Seattle Jobs Initiative offers low-income individuals training that leads to college credentials in growing local industry sectors. We creatively align support services – intensive college navigation, housing, childcare and transportation – to provide participants the best opportunity to complete their career pathways and to secure and retain well-paying jobs. The objective is to help individuals who live below 200 percent of the Federal Poverty Level to acquire the skills they need to advance out of poverty, while simultaneously meeting the needs of local employers for a skilled workforce.

For more information about the City’s computer surplus donation program to non-profits, see

Google grant: Wi-Fi ‘hotspot’ devices available at The Seattle Public Library

hotspot145x110The Seattle Public Library has given Seattle residents another good reason to have a Library card.

Thanks to a $225,000 grant from Google, anyone with a Library card can now check out Wi-Fi hotspot devices to use at home.

“You simply check them out as you would any book, CD or DVD,” said Marcellus Turner, city librarian.

Mayor Ed Murray joined Turner, Google Seattle Site Director Clyde McQueen, and FareStart graduate Jason Mattingly at the Central Library Monday, May 18, to launch the program.

“Broadband is becoming a necessity to be successful in today’s world,” said Murray. “Whether applying for a job, completing a homework assignment or paying a bill, you need access to the Internet. Thanks to the Library’s partnership with Google, this new initiative will help hundreds of Seattle families check out their own Wi-Fi hotspot.”

A 2014 city of Seattle Information Technology Access and Adoption report revealed that over 90,000 Seattle residents lacked Internet access at home. When household income dropped to under $20,000, approximately 57 percent reported having no access.

“Loaning mobile hotspots to people living without broadband access is another way The Seattle Public Library is taking our mission beyond the walls of our libraries and directly to our patrons where they are,” Turner said.

The Seattle Public Library currently provides more than 800 Internet computers across 27 locations, which are heavily used. Each location also offers free Wi-Fi.

“Far too many Seattle residents do not have regular access to the Internet, and as a result find themselves excluded from a wealth of education, employment and community resources,” McQueen said.

Mattingly said the mobile hotspots will be particularly helpful to students and job seekers who cannot afford a data plan or Internet service. “The mobile hotspots will make a big difference in many people’s lives,” said Mattingly, who relied on Library computers to find a job when he was a student at FareStart. Mattingly is still an active Library user and is excited about the hotspot program.

The Library’s grant from Google not only covers an initial pilot for 150 Wi-Fi hotspots, but 75 laptops bundled with hotspots that are expected to be available for checkout in late July. The grant also covers outreach work so the Library can introduce hotspots and laptops to populations with the greatest need for these services, particularly immigrants and refugees. That effort will get underway this summer as well, and will include an education component.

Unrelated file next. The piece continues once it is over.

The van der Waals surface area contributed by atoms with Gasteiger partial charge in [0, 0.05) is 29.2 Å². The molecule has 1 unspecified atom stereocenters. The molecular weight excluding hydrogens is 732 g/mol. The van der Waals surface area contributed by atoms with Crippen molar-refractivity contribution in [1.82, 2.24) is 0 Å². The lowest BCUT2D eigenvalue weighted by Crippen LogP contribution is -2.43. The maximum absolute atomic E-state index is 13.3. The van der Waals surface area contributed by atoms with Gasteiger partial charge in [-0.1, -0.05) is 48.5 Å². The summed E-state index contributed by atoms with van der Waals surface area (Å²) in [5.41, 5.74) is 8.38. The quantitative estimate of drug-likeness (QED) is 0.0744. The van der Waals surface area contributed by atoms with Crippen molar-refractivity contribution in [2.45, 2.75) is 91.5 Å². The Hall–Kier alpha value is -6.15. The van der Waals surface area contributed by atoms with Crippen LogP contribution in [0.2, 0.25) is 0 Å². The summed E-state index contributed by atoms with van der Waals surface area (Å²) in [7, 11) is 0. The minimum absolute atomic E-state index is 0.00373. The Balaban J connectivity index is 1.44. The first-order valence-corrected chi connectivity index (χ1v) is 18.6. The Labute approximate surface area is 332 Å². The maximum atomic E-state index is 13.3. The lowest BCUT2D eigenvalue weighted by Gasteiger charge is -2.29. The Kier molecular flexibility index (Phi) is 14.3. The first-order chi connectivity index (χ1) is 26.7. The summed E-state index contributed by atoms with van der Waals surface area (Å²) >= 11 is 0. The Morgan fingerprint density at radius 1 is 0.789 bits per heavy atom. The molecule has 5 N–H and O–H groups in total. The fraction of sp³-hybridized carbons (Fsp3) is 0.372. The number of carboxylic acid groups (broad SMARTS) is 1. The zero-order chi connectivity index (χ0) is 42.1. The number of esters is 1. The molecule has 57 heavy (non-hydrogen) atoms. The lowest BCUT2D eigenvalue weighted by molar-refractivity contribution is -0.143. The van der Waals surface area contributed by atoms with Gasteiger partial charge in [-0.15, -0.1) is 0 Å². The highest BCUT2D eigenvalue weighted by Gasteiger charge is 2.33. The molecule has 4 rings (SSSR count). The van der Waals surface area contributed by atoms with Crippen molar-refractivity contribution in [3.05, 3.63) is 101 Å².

“This innovative program to loan hotspots and Wi-Fi-enabled devices is a simple, effective way to help those who need broadband and technology the most,” McQueen said. “With this donation, Google hopes to give some of the most underserved in our city a way to bridge the tech divide.”

For more information, Ask a Librarian or call 206-386-4636.

For more information contact:

Andra Addison, communications director


RecTech at Rainier Beach Welcomes Marcus Goodsell

image In January, the Associated Recreation Council’s RecTech program, housed in the Rainier Beach Community Center,  was proud to welcome Marcus Goodsell as the new Site Lead. No stranger to the RecTech program, Marcus worked as Assistant Site Lead in the Yesler Terrace lab years ago and brings a wealth of knowledge and experience to the program. Between his prior RecTech stint and now, Marcus has been busy. For eight seasons, he served as a Lead Instructor of Graphic Design, Video Production and Game Creation at ID Tech Camps in the Silicon Valley – one of the country’s leading providers of tech camp experiences for youth. Following his experience with ID Tech, Marcus returned to Seattle to teach Motion Graphics and Web Design at Bellevue College and ITT Technical Institute.

In addition to this experience and technical knowledge – truly an asset to enhancing digital literacy in the Rainier Beach community – there is another side of Marcus that has the kids who visit the lab excited. For the last nine years and in his spare hours, Marcus has pursued his passion as an electronic music artist (music producer and DJ). This side-pursuit has taken him to most major cities nationwide and his music has aired locally on both BCC Radio and KEXP 90.3 FM.

Back in the RecTech lab, Marcus plans on bringing a host of media production classes to Rainier Beach Community Center, including graphic design, digital music production and the effective use of social media. If you’ve ever in the neighborhood be sure to stop in, say hello, and see all that Marcus and the RecTech program have to offer.